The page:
Sleep conditions our physical and mental recovery and helps prevent cardiovascular and metabolic diseases. The modern-day individual has seen a decrease in sleep over the last twenty years. But what about the quality of sleep? How can it be positively influenced?

Today, health professionals recognise diet as a determining factor in the quality of sleep. However, our diet has changed considerably over the last 50 years. Indeed, there is an overconsumption of industrial trans-fats and fast sugars. These not only have a negative impact on health but also on the quality of your sleep. So, you might as well put all the chances on your side by optimising your diet.

Chrononutrition, which follows the principle of eating in phase with our biological clocks, is remarkably interesting because it optimises the production of our sleep hormone, melatonin.

How does our diet influence our sleep?

To sleep well, we need to synthesise a hormone called melatonin. Melatonin itself is dependent on a sufficient level of serotonin, called the “serenity hormone”.

The synthesis of serotonin in our brains requires the intake of an amino acid — tryptophan — through our diets. This amino acid is contained in foods such as dairy products, eggs, fish, poultry, chocolate, and almonds. Be careful, however, with the method of cooking chosen as this amino acid is sensitive to heat. It is preferable to use low-temperature cooking methods, such as steaming.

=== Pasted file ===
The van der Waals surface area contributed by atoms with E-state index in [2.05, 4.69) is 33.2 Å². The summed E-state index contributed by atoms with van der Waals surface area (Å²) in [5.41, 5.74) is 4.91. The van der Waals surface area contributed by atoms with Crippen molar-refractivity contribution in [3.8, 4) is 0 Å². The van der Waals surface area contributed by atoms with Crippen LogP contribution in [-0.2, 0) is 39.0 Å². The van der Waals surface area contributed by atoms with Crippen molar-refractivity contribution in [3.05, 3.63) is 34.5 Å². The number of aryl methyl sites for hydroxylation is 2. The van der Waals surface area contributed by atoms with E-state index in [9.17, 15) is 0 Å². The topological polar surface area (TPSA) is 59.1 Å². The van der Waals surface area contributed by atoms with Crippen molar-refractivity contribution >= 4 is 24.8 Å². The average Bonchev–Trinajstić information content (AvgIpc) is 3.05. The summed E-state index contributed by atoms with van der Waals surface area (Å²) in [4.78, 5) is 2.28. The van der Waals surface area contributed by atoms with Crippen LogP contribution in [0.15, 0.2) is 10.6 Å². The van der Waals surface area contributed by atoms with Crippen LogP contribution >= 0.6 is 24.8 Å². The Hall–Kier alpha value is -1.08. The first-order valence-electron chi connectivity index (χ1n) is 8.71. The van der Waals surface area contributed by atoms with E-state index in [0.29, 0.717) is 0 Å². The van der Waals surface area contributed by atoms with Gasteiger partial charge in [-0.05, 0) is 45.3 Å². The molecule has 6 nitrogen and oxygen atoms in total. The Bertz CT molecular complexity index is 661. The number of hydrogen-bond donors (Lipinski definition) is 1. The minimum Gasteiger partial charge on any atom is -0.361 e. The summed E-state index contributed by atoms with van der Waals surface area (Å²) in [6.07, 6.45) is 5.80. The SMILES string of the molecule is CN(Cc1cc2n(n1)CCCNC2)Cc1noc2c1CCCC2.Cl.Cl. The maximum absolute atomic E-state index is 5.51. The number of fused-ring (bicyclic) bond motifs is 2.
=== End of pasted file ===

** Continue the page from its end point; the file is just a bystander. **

For tryptophan to be transformed into serotonin and then into melatonin, it also requires the intervention of essential vitamins and minerals: Vitamins B3, B5, B6, B9, B12, vitamin C, iron, copper, and the amino acid methionine. A diversified diet with animal and plant proteins and one that is rich in colourful vegetables and fruits will allow for the contribution of these co-factors. As far as iron is concerned, animal proteins provide iron that is better assimilated than plant proteins. B12 is also only found in foods of animal origin. For lacto-vegetarians and vegans, it will thus be necessary to analyse and supplement according to deficiencies.

Consuming complex carbohydrates and wholegrain products or legumes in the second half of the day promotes serotonin synthesis. Thus, a dinner rich in wholegrain cereals, such as wholegrain rice or pasta, or rich in legumes, such as lentils, chickpeas, or coloured beans, will help you sleep better. But they should be accompanied by a good portion of vegetables. For the latter, which will make up half of your plate, think about colour and variety to provide the vitamins and minerals essential for these chemical reactions.